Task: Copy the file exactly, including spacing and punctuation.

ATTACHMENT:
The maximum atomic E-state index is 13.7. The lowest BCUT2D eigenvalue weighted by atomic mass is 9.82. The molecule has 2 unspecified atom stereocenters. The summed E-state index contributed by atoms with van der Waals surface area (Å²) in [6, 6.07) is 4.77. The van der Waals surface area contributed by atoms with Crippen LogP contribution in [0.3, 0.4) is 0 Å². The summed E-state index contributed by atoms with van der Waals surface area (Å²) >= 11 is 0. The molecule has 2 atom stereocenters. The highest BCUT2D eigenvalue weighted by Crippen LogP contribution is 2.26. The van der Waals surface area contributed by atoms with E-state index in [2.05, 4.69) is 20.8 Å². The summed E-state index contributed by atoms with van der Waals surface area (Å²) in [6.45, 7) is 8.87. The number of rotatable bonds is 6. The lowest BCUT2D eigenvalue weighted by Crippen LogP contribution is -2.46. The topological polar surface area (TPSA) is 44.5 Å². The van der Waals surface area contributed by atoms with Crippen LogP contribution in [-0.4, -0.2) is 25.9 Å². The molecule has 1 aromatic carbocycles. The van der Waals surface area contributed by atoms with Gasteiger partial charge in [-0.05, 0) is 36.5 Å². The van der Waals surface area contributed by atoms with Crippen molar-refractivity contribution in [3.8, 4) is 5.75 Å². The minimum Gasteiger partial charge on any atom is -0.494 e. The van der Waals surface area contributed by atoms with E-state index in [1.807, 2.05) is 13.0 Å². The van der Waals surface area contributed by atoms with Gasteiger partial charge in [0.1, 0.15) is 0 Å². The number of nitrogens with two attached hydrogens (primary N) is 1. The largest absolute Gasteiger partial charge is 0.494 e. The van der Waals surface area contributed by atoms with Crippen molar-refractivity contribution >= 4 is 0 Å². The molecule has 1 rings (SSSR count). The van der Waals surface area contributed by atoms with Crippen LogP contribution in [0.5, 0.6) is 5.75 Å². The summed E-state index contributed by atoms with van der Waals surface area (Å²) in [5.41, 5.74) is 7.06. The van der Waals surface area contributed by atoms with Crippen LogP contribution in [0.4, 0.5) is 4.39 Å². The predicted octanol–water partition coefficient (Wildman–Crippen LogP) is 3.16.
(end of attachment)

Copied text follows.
The maximum atomic E-state index is 13.7. The lowest BCUT2D eigenvalue weighted by atomic mass is 9.82. The molecule has 2 unspecified atom stereocenters. The summed E-state index contributed by atoms with van der Waals surface area (Å²) in [6, 6.07) is 4.77. The van der Waals surface area contributed by atoms with Crippen LogP contribution in [0.3, 0.4) is 0 Å². The summed E-state index contributed by atoms with van der Waals surface area (Å²) >= 11 is 0. The molecule has 2 atom stereocenters. The highest BCUT2D eigenvalue weighted by Crippen LogP contribution is 2.26. The van der Waals surface area contributed by atoms with E-state index in [2.05, 4.69) is 20.8 Å². The summed E-state index contributed by atoms with van der Waals surface area (Å²) in [6.45, 7) is 8.87. The number of rotatable bonds is 6. The lowest BCUT2D eigenvalue weighted by Crippen LogP contribution is -2.46. The topological polar surface area (TPSA) is 44.5 Å². The van der Waals surface area contributed by atoms with Crippen LogP contribution in [-0.4, -0.2) is 25.9 Å². The molecule has 1 aromatic carbocycles. The van der Waals surface area contributed by atoms with Gasteiger partial charge in [-0.05, 0) is 36.5 Å². The van der Waals surface area contributed by atoms with Crippen molar-refractivity contribution in [3.8, 4) is 5.75 Å². The minimum Gasteiger partial charge on any atom is -0.494 e. The van der Waals surface area contributed by atoms with E-state index in [1.807, 2.05) is 13.0 Å². The van der Waals surface area contributed by atoms with Gasteiger partial charge in [0.1, 0.15) is 0 Å². The number of nitrogens with two attached hydrogens (primary N) is 1. The largest absolute Gasteiger partial charge is 0.494 e. The van der Waals surface area contributed by atoms with Crippen molar-refractivity contribution >= 4 is 0 Å². The molecule has 1 rings (SSSR count). The van der Waals surface area contributed by atoms with Crippen LogP contribution in [0.5, 0.6) is 5.75 Å². The summed E-state index contributed by atoms with van der Waals surface area (Å²) in [5.41, 5.74) is 7.06. The van der Waals surface area contributed by atoms with Crippen LogP contribution in [0.4, 0.5) is 4.39 Å². The predicted octanol–water partition coefficient (Wildman–Crippen LogP) is 3.16.